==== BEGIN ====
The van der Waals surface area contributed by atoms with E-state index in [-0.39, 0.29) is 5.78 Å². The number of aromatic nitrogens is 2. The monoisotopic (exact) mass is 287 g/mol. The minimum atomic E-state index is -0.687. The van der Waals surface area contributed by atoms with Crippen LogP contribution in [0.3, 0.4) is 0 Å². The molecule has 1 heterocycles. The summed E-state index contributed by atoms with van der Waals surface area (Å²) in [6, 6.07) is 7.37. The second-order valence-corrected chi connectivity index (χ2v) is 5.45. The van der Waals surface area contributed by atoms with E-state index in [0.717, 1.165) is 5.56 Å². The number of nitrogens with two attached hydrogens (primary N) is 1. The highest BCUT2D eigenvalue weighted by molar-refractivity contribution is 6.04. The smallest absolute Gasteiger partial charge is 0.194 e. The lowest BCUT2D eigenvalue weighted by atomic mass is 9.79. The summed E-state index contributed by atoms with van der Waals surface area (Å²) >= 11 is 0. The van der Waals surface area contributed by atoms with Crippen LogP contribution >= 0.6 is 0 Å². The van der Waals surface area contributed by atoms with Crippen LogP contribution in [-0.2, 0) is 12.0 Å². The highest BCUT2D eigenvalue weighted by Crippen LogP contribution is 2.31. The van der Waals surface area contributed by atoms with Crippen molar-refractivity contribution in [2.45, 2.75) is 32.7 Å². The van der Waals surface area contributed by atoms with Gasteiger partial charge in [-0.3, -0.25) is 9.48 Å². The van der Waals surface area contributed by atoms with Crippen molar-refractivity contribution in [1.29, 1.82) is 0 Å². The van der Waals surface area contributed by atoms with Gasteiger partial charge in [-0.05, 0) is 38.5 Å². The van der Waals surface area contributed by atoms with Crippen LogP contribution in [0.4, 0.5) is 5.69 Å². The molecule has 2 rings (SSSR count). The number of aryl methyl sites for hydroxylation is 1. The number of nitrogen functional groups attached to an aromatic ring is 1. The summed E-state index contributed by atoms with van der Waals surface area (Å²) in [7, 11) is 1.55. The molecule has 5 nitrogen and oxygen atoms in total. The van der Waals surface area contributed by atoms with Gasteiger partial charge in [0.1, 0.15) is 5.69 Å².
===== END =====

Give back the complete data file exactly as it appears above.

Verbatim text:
The van der Waals surface area contributed by atoms with E-state index in [-0.39, 0.29) is 5.78 Å². The number of aromatic nitrogens is 2. The monoisotopic (exact) mass is 287 g/mol. The minimum atomic E-state index is -0.687. The van der Waals surface area contributed by atoms with Crippen LogP contribution in [0.3, 0.4) is 0 Å². The molecule has 1 heterocycles. The summed E-state index contributed by atoms with van der Waals surface area (Å²) in [6, 6.07) is 7.37. The second-order valence-corrected chi connectivity index (χ2v) is 5.45. The van der Waals surface area contributed by atoms with E-state index in [0.717, 1.165) is 5.56 Å². The number of nitrogens with two attached hydrogens (primary N) is 1. The highest BCUT2D eigenvalue weighted by molar-refractivity contribution is 6.04. The smallest absolute Gasteiger partial charge is 0.194 e. The lowest BCUT2D eigenvalue weighted by atomic mass is 9.79. The summed E-state index contributed by atoms with van der Waals surface area (Å²) >= 11 is 0. The van der Waals surface area contributed by atoms with Crippen LogP contribution >= 0.6 is 0 Å². The van der Waals surface area contributed by atoms with Crippen LogP contribution in [-0.2, 0) is 12.0 Å². The highest BCUT2D eigenvalue weighted by Crippen LogP contribution is 2.31. The van der Waals surface area contributed by atoms with Crippen molar-refractivity contribution in [2.45, 2.75) is 32.7 Å². The van der Waals surface area contributed by atoms with Gasteiger partial charge in [-0.3, -0.25) is 9.48 Å². The van der Waals surface area contributed by atoms with Crippen molar-refractivity contribution in [1.29, 1.82) is 0 Å². The van der Waals surface area contributed by atoms with Gasteiger partial charge in [-0.05, 0) is 38.5 Å². The van der Waals surface area contributed by atoms with Crippen LogP contribution in [0.4, 0.5) is 5.69 Å². The molecule has 2 rings (SSSR count). The number of aryl methyl sites for hydroxylation is 1. The number of nitrogen functional groups attached to an aromatic ring is 1. The summed E-state index contributed by atoms with van der Waals surface area (Å²) in [7, 11) is 1.55. The molecule has 5 nitrogen and oxygen atoms in total. The van der Waals surface area contributed by atoms with Gasteiger partial charge in [0.1, 0.15) is 5.69 Å².